# Exploring the Consequences of Exceeding the Speed of Light in a Spaceship

In summary, exceeding the speed of light is not possible and would result in the spaceship being compressed to zero length, having infinite mass, and its internal time stopping. This concept is similar to the question of what is beyond our universe and is not a valid question. The thread was closed after this explanation was given.

I'm not exactly sure but I want to know, what would happen if a spaceship was to exceed the speed of light?

It would turn into pink unicorns. You can't go faster than light to it's an invalid question.

I'm not exactly sure but I want to know, what would happen if a spaceship was to exceed the speed of light?

The question you asked is comparable to the question "What is outside our universe?”

The question has no meaning. Stephen Hawking compared it to asking, “What is north of the North Pole?".

I'm not exactly sure but I want to know, what would happen if a spaceship was to exceed the speed of light?

It would be compressed to zero length, its internal time would stop, and it would have infinate mass.

Since these things cannot happen, it should be clear that superluminal speed is not possible.

Jack21222 said:
It would be compressed to zero length, its internal time would stop, and it would have infinate mass.

Since these things cannot happen, it should be clear that superluminal speed is not possible.

No, the correct answer was given in the first post.

## 1. What happens if an object travels faster than the speed of light?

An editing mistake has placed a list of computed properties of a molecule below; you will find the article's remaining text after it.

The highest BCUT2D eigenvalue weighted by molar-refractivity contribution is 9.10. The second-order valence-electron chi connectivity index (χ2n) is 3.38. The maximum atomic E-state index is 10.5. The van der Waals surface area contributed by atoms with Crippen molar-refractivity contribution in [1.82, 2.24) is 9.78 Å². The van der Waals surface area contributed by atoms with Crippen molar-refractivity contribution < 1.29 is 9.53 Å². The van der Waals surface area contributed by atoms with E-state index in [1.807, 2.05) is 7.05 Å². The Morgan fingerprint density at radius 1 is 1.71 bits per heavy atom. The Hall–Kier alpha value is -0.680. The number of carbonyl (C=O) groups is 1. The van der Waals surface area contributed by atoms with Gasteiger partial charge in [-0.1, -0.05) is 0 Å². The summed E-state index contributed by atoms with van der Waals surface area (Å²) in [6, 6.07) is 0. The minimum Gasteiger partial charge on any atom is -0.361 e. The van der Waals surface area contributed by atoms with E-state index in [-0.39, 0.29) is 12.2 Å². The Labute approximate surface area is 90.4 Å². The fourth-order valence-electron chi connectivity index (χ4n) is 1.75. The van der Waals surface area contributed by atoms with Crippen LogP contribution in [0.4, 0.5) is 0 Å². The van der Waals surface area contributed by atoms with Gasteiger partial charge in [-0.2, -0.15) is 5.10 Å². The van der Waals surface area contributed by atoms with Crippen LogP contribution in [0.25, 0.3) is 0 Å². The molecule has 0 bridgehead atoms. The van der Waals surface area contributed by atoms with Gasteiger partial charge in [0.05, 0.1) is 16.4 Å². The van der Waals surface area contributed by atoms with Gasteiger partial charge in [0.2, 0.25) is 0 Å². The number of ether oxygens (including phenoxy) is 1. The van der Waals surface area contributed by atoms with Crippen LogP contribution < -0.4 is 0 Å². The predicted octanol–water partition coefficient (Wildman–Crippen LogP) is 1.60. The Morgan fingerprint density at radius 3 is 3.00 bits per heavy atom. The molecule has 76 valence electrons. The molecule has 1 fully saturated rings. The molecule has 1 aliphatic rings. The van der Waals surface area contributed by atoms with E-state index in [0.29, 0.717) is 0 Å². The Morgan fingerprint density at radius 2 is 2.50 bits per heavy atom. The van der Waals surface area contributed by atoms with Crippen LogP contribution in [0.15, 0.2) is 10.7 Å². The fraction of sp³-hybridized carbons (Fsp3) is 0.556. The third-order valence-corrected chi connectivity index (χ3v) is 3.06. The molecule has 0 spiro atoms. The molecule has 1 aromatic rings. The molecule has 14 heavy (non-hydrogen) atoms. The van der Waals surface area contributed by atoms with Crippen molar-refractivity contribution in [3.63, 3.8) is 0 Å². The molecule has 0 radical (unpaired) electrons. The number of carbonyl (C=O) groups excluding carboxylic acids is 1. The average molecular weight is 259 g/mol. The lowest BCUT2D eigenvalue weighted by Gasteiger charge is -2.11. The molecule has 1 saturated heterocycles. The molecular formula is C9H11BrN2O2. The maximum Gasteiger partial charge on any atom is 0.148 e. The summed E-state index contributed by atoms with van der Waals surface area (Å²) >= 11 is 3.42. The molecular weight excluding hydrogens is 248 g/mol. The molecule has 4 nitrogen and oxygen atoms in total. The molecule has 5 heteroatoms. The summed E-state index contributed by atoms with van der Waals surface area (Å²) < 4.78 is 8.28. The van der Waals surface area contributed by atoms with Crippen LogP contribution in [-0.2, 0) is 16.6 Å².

If an object were to travel faster than the speed of light, it would violate the fundamental laws of physics and cause a paradox. According to Einstein's theory of relativity, as an object approaches the speed of light, its mass increases infinitely and requires an infinite amount of energy to continue accelerating. Therefore, it is impossible for an object to surpass the speed of light.

## 2. Is it possible for anything to travel at the speed of light?

According to our current understanding of physics, no object with mass can travel at the speed of light. However, particles with no mass, such as photons, can travel at the speed of light. This is because they do not have mass to increase as they approach the speed of light.

## 3. How is the speed of light measured?

The speed of light is measured as approximately 299,792,458 meters per second in a vacuum. This is the maximum speed at which all energy, matter, and information can travel in the universe. It is also used as the basis for the speed of light in other mediums, such as air or water.

## 4. Can the speed of light be exceeded in other dimensions or alternate universes?

There is currently no evidence to suggest that the speed of light can be exceeded in any other dimensions or alternate universes. The speed of light is a fundamental constant in our universe and is not affected by other dimensions or alternate universes.

## 5. How does the theory of relativity relate to the speed of light?

The theory of relativity, proposed by Albert Einstein, explains how the laws of physics are the same for all observers, regardless of their relative motion. This theory also states that the speed of light is the same for all observers, regardless of their frame of reference. This means that no matter how fast an observer is moving, they will always measure the speed of light as approximately 299,792,458 meters per second.